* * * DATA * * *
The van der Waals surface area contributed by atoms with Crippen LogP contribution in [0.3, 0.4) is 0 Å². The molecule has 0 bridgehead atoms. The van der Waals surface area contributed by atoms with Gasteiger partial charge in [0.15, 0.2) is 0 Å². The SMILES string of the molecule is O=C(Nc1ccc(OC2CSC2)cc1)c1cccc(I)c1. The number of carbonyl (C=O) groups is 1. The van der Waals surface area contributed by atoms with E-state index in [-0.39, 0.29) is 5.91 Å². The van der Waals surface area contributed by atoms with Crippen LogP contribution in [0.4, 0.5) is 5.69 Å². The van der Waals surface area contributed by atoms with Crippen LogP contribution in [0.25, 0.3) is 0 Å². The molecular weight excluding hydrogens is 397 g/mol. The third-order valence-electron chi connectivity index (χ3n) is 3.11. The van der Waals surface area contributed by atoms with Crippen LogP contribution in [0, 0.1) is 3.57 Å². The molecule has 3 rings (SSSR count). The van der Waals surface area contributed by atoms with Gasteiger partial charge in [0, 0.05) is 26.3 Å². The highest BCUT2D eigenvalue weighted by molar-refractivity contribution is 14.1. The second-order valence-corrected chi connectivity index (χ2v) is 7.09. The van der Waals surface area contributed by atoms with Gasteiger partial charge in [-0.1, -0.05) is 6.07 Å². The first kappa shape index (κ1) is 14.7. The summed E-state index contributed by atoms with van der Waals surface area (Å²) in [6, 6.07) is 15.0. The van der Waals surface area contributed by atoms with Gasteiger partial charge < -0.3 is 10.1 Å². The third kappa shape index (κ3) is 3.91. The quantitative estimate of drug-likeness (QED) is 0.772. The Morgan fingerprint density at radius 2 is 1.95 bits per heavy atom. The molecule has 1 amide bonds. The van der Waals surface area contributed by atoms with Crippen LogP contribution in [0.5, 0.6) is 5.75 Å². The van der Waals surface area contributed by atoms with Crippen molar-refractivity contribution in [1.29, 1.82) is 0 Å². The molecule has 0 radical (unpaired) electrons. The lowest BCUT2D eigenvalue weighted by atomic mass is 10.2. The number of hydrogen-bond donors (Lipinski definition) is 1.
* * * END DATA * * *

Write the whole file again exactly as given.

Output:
The van der Waals surface area contributed by atoms with Crippen LogP contribution in [0.3, 0.4) is 0 Å². The molecule has 0 bridgehead atoms. The van der Waals surface area contributed by atoms with Gasteiger partial charge in [0.15, 0.2) is 0 Å². The SMILES string of the molecule is O=C(Nc1ccc(OC2CSC2)cc1)c1cccc(I)c1. The number of carbonyl (C=O) groups is 1. The van der Waals surface area contributed by atoms with E-state index in [-0.39, 0.29) is 5.91 Å². The van der Waals surface area contributed by atoms with Crippen LogP contribution in [0.4, 0.5) is 5.69 Å². The van der Waals surface area contributed by atoms with Crippen LogP contribution in [0.25, 0.3) is 0 Å². The molecular weight excluding hydrogens is 397 g/mol. The third-order valence-electron chi connectivity index (χ3n) is 3.11. The van der Waals surface area contributed by atoms with Crippen LogP contribution in [0, 0.1) is 3.57 Å². The molecule has 3 rings (SSSR count). The van der Waals surface area contributed by atoms with Gasteiger partial charge in [0, 0.05) is 26.3 Å². The highest BCUT2D eigenvalue weighted by molar-refractivity contribution is 14.1. The second-order valence-corrected chi connectivity index (χ2v) is 7.09. The van der Waals surface area contributed by atoms with Gasteiger partial charge in [-0.1, -0.05) is 6.07 Å². The first kappa shape index (κ1) is 14.7. The summed E-state index contributed by atoms with van der Waals surface area (Å²) in [6, 6.07) is 15.0. The van der Waals surface area contributed by atoms with Gasteiger partial charge < -0.3 is 10.1 Å². The third kappa shape index (κ3) is 3.91. The quantitative estimate of drug-likeness (QED) is 0.772. The Morgan fingerprint density at radius 2 is 1.95 bits per heavy atom. The molecule has 1 amide bonds. The van der Waals surface area contributed by atoms with Crippen LogP contribution in [0.5, 0.6) is 5.75 Å². The van der Waals surface area contributed by atoms with Crippen molar-refractivity contribution in [1.29, 1.82) is 0 Å². The molecule has 0 radical (unpaired) electrons. The lowest BCUT2D eigenvalue weighted by atomic mass is 10.2. The number of hydrogen-bond donors (Lipinski definition) is 1.